In terms of importance, the fights that stick in the memory are: Haye vs. Mormeck, because it was the first one and it was special; Haye vs. (Nikolai) Valuev, because it was the world heavyweight champion; Burnett beating Zhanat Zhakiyanov, because it was a unification fight and because at the time Zhakiyanov was a monster. The way Ryan went about the job that night was phenomenal. Also, anyone who knows Andy Lee will know why the night he beat Matt Korobov in Las Vegas was so special. Those four all go down as my favourite performances and they cover my three world champions.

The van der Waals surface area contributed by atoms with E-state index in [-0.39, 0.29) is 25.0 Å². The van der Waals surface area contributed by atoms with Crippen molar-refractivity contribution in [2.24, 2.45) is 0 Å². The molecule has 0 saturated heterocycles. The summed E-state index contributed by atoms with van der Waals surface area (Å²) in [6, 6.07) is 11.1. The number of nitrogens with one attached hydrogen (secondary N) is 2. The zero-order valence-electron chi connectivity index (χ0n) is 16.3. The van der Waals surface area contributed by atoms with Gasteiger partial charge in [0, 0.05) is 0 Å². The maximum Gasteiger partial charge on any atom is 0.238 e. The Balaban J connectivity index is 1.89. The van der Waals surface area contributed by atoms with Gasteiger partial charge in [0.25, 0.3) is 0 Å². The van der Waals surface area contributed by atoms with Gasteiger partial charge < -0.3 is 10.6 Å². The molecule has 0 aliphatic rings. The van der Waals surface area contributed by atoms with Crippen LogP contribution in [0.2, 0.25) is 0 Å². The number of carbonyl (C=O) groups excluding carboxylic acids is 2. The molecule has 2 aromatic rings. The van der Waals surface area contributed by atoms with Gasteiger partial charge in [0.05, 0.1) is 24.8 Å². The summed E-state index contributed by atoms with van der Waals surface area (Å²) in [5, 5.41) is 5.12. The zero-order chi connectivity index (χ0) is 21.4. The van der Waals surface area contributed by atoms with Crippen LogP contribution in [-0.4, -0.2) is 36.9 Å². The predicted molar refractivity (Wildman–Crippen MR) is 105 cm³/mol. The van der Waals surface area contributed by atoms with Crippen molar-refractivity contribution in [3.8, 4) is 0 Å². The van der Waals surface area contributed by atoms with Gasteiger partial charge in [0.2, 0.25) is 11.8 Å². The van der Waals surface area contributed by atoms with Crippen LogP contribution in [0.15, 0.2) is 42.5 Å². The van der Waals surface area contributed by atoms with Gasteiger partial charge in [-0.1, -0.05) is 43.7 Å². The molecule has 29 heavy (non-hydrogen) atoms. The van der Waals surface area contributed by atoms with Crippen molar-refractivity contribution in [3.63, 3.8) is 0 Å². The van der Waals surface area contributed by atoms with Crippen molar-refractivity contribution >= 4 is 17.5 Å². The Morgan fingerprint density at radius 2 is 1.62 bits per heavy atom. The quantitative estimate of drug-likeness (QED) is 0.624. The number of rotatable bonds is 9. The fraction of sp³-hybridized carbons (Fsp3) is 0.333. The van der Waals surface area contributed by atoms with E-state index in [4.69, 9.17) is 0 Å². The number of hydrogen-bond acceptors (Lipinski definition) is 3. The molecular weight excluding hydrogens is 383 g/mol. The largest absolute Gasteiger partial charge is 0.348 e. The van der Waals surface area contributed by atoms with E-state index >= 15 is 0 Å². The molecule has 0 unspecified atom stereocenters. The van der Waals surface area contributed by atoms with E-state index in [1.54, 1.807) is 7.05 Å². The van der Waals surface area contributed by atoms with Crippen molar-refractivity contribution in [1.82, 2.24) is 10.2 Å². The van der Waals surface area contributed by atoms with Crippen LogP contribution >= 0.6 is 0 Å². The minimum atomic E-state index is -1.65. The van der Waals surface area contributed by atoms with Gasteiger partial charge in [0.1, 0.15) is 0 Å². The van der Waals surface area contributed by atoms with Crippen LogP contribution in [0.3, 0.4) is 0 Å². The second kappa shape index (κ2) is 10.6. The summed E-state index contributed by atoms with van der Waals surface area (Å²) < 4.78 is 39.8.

As well as memorable fights, you also see memorable spars as a coach. Not long ago, for example, Josh Kelly had a great spar with Liam Williams. They did 10 rounds and did it twice in one week. They were great to watch. That was when I knew Josh had something in him that people don’t even know yet. The last spar before Haye fought (Enzo) Maccarinelli was another memorable one. He was in Miami sparring Elieser Castillo, a Cuban, and during the whole lead up to that fight we talked about not looking for left hooks. Only use a left hook as a distraction. Don’t hook with a hooker. Trade a straight right hand instead. That was the thing we kept saying all along. But, in the second to last spar with Castillo, David started looking for the left hook and got dropped. He was vexed, obviously, and whereas normally we’d spar three days later he wanted to do it two days after instead. We had that discussion and I agreed to rearrange it. For that last spar Castillo turned up with a whole Cuban posse in the gym. It was as if he had gone back and told them all he had dropped Haye and this time he was going to put him to sleep. Everybody had come to watch him knock out the world champion. Because it was the last spar, I think they did six rounds, no more than eight, and all I remember was how immaculate David was throughout that spar and that after the last bell he walked back to me to get out the ring and Castillo was left standing in the centre of the ring just watching him. He had a look on his face that said, What the f**k did you just do to me? He didn’t have a clue. That was the most immaculate Haye had sparred because he was so vexed about getting dropped.